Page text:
Teachers are likely to face two extra years of disruption from exam reform if there is a change of government next year, Ofqual has warned.
The timetable for introducing new GCSEs and A-levels already means that schools will have to cope with continuous exam change until 2019.
But speaking yesterday, Glenys Stacey, Ofqual chief regulator, said that Labour’s policy to “recouple” A-levels to AS-levels was “not a simple task” and would take an additional two years to complete.
Tristram Hunt, shadow education secretary, wants a “swift reversal” of the coalition government’s decision to make the AS-level a stand-alone qualification that no longer contributes to A-level grades.
The Labour MP said earlier this year that schools and exam boards should take a “twin-track approach” so that they were prepared for his party taking office next May and the return of the AS-level. He added that he wanted to “end the relentless churn and party political tinkering with education policy”.
Now Ms Stacey has outlined what his policy would mean in practice, saying that a government that wanted to recouple AS-levels had two stop-gap options for September 2015.
It could either leave the current unreformed A- and AS-levels running or allow the coalition’s new “decoupled” qualifications to be introduced temporarily.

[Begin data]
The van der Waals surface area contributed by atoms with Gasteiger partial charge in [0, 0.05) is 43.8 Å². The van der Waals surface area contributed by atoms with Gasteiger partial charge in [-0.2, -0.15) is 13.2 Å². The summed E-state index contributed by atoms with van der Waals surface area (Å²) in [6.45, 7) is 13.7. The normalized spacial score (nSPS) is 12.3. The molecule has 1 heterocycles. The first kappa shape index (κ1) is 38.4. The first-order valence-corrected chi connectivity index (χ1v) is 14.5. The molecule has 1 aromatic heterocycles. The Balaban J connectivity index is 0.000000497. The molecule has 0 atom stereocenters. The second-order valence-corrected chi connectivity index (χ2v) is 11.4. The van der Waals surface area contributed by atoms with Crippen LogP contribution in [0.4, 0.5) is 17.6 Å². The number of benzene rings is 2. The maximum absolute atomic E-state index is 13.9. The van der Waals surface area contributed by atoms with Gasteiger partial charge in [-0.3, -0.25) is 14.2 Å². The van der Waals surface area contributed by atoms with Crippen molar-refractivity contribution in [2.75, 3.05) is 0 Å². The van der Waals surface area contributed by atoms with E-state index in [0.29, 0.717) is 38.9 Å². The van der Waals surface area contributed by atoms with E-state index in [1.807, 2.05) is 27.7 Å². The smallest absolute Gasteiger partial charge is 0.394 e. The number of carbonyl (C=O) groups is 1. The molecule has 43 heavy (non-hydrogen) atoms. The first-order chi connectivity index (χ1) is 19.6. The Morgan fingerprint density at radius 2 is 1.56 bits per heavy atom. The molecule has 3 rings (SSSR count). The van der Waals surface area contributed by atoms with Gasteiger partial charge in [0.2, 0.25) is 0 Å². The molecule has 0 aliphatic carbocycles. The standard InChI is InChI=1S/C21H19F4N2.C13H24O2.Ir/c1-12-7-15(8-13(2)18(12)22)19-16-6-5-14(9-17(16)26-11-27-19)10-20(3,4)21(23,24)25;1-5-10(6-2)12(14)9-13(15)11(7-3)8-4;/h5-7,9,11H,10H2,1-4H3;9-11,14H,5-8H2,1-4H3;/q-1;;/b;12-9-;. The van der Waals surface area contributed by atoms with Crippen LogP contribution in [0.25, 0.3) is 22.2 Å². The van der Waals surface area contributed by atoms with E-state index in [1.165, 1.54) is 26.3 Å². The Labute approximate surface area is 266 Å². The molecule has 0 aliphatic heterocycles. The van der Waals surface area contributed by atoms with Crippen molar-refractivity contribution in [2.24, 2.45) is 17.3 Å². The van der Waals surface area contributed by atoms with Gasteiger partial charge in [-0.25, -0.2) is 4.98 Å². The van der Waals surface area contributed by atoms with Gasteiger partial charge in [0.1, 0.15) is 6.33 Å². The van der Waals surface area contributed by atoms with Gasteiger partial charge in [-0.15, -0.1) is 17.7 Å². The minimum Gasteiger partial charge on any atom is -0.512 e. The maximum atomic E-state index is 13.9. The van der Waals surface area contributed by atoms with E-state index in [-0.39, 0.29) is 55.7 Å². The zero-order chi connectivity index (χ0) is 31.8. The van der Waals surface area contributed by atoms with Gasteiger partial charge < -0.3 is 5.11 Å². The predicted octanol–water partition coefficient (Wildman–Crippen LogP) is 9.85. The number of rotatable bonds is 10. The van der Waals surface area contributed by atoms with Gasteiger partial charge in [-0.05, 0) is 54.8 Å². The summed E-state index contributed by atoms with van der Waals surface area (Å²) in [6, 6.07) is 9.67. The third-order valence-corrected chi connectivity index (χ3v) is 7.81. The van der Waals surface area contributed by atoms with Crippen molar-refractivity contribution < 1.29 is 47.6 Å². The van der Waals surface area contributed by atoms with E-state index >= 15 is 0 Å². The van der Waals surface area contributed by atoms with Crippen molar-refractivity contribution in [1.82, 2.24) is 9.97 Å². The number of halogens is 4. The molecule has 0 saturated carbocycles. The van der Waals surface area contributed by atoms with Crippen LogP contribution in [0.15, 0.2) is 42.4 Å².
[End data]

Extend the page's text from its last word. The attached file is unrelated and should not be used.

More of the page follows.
In either case, exam boards would need two years to adapt the new content they had already developed for the reformed A-levels to be used for new “coupled” qualifications. This time would also be needed for the boards to deal “with the known anomalies in coupling”, Ms Stacey said.
Mr Hunt has indicated on Twitter that he favours the former option with no changes to A-levels until 2017. That means that any schools preparing for the coalition’s reformed A-levels, due to be taught from next September, will have wasted their time if Labour wins the general election in May.
Ms Stacey acknowledged that “these are anxious times for teachers”. “We are of the view that the new qualifications will need time to run, over a period of years, so as to embed themselves in the education system,” she said. “We will be pressing the case for stability, whatever the flavour of government.”